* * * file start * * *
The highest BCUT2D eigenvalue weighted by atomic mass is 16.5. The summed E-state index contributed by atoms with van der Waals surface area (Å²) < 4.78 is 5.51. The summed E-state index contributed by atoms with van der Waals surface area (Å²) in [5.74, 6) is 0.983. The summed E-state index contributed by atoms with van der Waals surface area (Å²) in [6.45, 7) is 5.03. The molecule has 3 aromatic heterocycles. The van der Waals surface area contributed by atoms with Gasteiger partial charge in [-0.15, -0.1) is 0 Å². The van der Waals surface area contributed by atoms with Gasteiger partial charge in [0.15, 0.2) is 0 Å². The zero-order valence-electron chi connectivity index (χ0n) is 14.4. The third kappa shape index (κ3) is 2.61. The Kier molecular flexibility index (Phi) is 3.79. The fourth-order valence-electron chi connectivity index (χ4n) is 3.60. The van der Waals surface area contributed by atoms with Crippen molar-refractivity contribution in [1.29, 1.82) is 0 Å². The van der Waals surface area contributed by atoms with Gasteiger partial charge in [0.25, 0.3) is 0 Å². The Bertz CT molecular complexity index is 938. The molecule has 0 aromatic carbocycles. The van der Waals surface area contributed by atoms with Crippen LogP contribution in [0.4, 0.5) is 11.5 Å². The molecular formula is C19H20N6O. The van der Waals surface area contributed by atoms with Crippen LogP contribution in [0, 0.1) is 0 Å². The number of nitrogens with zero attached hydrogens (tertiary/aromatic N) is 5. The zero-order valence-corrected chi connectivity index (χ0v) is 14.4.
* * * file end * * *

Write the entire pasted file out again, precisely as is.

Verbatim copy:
The highest BCUT2D eigenvalue weighted by atomic mass is 16.5. The summed E-state index contributed by atoms with van der Waals surface area (Å²) < 4.78 is 5.51. The summed E-state index contributed by atoms with van der Waals surface area (Å²) in [5.74, 6) is 0.983. The summed E-state index contributed by atoms with van der Waals surface area (Å²) in [6.45, 7) is 5.03. The molecule has 3 aromatic heterocycles. The van der Waals surface area contributed by atoms with Gasteiger partial charge in [-0.15, -0.1) is 0 Å². The van der Waals surface area contributed by atoms with Gasteiger partial charge in [0.15, 0.2) is 0 Å². The zero-order valence-electron chi connectivity index (χ0n) is 14.4. The third kappa shape index (κ3) is 2.61. The Kier molecular flexibility index (Phi) is 3.79. The fourth-order valence-electron chi connectivity index (χ4n) is 3.60. The van der Waals surface area contributed by atoms with Crippen molar-refractivity contribution in [1.29, 1.82) is 0 Å². The van der Waals surface area contributed by atoms with Gasteiger partial charge in [0.25, 0.3) is 0 Å². The Bertz CT molecular complexity index is 938. The molecule has 0 aromatic carbocycles. The van der Waals surface area contributed by atoms with Crippen LogP contribution in [0.4, 0.5) is 11.5 Å². The molecular formula is C19H20N6O. The van der Waals surface area contributed by atoms with Crippen LogP contribution in [0, 0.1) is 0 Å². The number of nitrogens with zero attached hydrogens (tertiary/aromatic N) is 5. The zero-order valence-corrected chi connectivity index (χ0v) is 14.4.